‘Being negative about the Pilgrim Hospital will not help’

Boston Pilgrim Hospital.
Boston Pilgrim Hospital.

A senior union official has called for people to stop being negative about Boston’s Pilgrim Hospital – after more damning headlines.

Last week the results of an NHS staff survey were revealed which appeared to question our doctors’ trust in the services they run.

It showed just 40 per cent of staff at United Lincolnshire Hospitals Trust – which runs the Pilgrim – agree or strongly agree with the statement: ‘If a friend or relative needed treatment I would be happy with the standard of care provided by this organisation’. Only North Cumbria University Hospitals has a lower figure.

The news came after it was announced that the trust will be investigated for high death rates in light of the Mid Staffordshire scandal.

However, Roger Hancock, chairman of the south Lincolnshire branch of the Royal College of Nursing said the survey was only a snapshot from a proportion of staff and would not have necessarily been answered by many doctors or nurses.

He also pointed out that the data was trust-wide and not just centred on the Pilgrim.

Mr Hancock believes a stream of negative press surrounding the Sibsey Road hospital has undermined morale and called for the press and public to be more positive about the Pilgrim.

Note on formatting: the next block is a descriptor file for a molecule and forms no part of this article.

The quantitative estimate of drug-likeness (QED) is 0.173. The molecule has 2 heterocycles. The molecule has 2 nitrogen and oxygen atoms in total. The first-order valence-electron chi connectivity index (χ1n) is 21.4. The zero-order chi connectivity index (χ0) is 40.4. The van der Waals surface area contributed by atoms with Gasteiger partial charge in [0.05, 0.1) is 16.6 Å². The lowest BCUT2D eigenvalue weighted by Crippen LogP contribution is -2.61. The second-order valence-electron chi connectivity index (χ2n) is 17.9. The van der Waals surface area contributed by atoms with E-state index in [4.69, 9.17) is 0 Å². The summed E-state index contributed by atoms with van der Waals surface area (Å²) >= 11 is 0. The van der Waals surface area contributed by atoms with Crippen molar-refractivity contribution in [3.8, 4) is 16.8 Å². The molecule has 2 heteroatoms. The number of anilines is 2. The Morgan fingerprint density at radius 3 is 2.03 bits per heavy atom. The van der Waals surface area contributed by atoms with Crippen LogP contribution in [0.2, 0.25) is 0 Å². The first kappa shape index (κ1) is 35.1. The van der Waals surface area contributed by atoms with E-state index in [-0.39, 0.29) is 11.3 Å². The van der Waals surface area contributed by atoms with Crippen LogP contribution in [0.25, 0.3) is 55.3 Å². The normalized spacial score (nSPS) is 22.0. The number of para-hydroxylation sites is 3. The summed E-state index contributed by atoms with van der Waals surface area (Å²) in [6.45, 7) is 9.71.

He said: “While ever we have bad press and low morale you will not attract staff and people’s opinions of the service they provide will be of a negative manner.

“With low morale and bad publicity staff will not come from city hospitals into a rural area.”

He said he has seen members of the public become aggressive with staff and feels some people go in to the hospital prepared for a negative experience after hearing bad things about it.

He said he would have no qualms in recommending the Pilgrim, adding: “From my personal point of view, having been in there before Christmas and last week, the care I received was second to none.

“I know of patients that have come from the south to be treated in Boston and one person in particular came from Northern Ireland to be treated in Boston.”

Mr Hancock says changes have been made to address the issues suffered by the Pilgrim.

A trust spokesman said many improvements had been carried out over the past year and that the survey results woould be used to look at what else can be done.